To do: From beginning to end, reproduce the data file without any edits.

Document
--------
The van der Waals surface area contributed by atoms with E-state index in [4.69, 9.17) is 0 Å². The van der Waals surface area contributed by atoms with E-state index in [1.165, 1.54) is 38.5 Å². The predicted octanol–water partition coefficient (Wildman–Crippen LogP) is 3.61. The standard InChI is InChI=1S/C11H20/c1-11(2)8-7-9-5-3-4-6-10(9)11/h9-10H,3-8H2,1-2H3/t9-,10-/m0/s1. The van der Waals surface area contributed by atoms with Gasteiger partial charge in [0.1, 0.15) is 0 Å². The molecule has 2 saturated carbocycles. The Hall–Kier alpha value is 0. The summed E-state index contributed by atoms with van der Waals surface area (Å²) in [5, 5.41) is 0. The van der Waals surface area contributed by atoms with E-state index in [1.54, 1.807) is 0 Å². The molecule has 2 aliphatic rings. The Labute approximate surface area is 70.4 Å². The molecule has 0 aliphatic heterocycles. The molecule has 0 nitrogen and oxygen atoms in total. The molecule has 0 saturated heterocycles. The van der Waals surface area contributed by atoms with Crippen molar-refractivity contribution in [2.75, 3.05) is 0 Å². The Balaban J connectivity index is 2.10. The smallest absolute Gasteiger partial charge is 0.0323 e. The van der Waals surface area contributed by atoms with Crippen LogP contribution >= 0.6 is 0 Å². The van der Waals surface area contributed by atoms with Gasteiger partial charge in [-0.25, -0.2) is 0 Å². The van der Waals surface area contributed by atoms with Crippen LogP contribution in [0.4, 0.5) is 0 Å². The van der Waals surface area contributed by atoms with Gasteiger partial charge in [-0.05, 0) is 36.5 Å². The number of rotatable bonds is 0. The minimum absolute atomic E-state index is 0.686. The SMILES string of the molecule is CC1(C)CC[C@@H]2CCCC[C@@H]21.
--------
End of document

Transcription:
The van der Waals surface area contributed by atoms with E-state index in [4.69, 9.17) is 0 Å². The van der Waals surface area contributed by atoms with E-state index in [1.165, 1.54) is 38.5 Å². The predicted octanol–water partition coefficient (Wildman–Crippen LogP) is 3.61. The standard InChI is InChI=1S/C11H20/c1-11(2)8-7-9-5-3-4-6-10(9)11/h9-10H,3-8H2,1-2H3/t9-,10-/m0/s1. The van der Waals surface area contributed by atoms with Gasteiger partial charge in [0.1, 0.15) is 0 Å². The molecule has 2 saturated carbocycles. The Hall–Kier alpha value is 0. The summed E-state index contributed by atoms with van der Waals surface area (Å²) in [5, 5.41) is 0. The van der Waals surface area contributed by atoms with E-state index in [1.54, 1.807) is 0 Å². The molecule has 2 aliphatic rings. The Labute approximate surface area is 70.4 Å². The molecule has 0 aliphatic heterocycles. The molecule has 0 nitrogen and oxygen atoms in total. The molecule has 0 saturated heterocycles. The van der Waals surface area contributed by atoms with Crippen molar-refractivity contribution in [2.75, 3.05) is 0 Å². The Balaban J connectivity index is 2.10. The smallest absolute Gasteiger partial charge is 0.0323 e. The van der Waals surface area contributed by atoms with Crippen LogP contribution >= 0.6 is 0 Å². The van der Waals surface area contributed by atoms with Gasteiger partial charge in [-0.25, -0.2) is 0 Å². The van der Waals surface area contributed by atoms with Crippen LogP contribution in [0.4, 0.5) is 0 Å². The van der Waals surface area contributed by atoms with Gasteiger partial charge in [-0.05, 0) is 36.5 Å². The number of rotatable bonds is 0. The minimum absolute atomic E-state index is 0.686. The SMILES string of the molecule is CC1(C)CC[C@@H]2CCCC[C@@H]21.